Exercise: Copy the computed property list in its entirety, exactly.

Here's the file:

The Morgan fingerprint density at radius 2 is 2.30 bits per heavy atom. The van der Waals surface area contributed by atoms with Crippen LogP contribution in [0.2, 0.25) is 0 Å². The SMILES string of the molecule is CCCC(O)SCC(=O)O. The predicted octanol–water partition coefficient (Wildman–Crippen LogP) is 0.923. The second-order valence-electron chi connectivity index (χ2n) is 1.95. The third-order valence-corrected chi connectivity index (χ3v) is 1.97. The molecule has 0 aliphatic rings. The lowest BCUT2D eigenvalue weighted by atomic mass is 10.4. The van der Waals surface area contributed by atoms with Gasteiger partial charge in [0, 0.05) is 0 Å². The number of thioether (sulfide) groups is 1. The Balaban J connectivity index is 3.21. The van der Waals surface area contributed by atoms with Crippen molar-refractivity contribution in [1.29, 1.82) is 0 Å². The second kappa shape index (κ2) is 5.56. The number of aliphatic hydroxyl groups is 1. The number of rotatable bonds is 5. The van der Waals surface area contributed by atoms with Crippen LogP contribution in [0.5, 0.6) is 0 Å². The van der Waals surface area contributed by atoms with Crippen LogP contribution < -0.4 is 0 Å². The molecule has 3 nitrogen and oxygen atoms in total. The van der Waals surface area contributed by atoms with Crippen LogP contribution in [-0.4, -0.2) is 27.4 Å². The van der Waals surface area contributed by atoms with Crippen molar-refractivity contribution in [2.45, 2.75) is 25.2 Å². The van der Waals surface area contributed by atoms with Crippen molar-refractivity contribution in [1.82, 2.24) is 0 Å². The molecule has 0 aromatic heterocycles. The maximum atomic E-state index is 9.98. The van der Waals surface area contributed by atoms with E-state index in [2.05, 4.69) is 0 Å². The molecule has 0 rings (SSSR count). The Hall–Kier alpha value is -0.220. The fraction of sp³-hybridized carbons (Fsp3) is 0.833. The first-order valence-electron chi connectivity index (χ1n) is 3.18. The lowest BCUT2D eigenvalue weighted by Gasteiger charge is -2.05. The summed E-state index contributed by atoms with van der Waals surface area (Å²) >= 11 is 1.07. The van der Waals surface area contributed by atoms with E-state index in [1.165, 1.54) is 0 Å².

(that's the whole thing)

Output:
The Morgan fingerprint density at radius 2 is 2.30 bits per heavy atom. The van der Waals surface area contributed by atoms with Crippen LogP contribution in [0.2, 0.25) is 0 Å². The SMILES string of the molecule is CCCC(O)SCC(=O)O. The predicted octanol–water partition coefficient (Wildman–Crippen LogP) is 0.923. The second-order valence-electron chi connectivity index (χ2n) is 1.95. The third-order valence-corrected chi connectivity index (χ3v) is 1.97. The molecule has 0 aliphatic rings. The lowest BCUT2D eigenvalue weighted by atomic mass is 10.4. The van der Waals surface area contributed by atoms with Gasteiger partial charge in [0, 0.05) is 0 Å². The number of thioether (sulfide) groups is 1. The Balaban J connectivity index is 3.21. The van der Waals surface area contributed by atoms with Crippen molar-refractivity contribution in [1.29, 1.82) is 0 Å². The second kappa shape index (κ2) is 5.56. The number of aliphatic hydroxyl groups is 1. The number of rotatable bonds is 5. The van der Waals surface area contributed by atoms with Crippen LogP contribution in [0.5, 0.6) is 0 Å². The van der Waals surface area contributed by atoms with Crippen LogP contribution < -0.4 is 0 Å². The molecule has 3 nitrogen and oxygen atoms in total. The van der Waals surface area contributed by atoms with Crippen LogP contribution in [-0.4, -0.2) is 27.4 Å². The van der Waals surface area contributed by atoms with Crippen molar-refractivity contribution in [2.45, 2.75) is 25.2 Å². The van der Waals surface area contributed by atoms with Crippen molar-refractivity contribution in [1.82, 2.24) is 0 Å². The molecule has 0 aromatic heterocycles. The maximum atomic E-state index is 9.98. The van der Waals surface area contributed by atoms with E-state index in [2.05, 4.69) is 0 Å². The molecule has 0 rings (SSSR count). The Hall–Kier alpha value is -0.220. The fraction of sp³-hybridized carbons (Fsp3) is 0.833. The first-order valence-electron chi connectivity index (χ1n) is 3.18. The lowest BCUT2D eigenvalue weighted by Gasteiger charge is -2.05. The summed E-state index contributed by atoms with van der Waals surface area (Å²) >= 11 is 1.07. The van der Waals surface area contributed by atoms with E-state index in [1.165, 1.54) is 0 Å².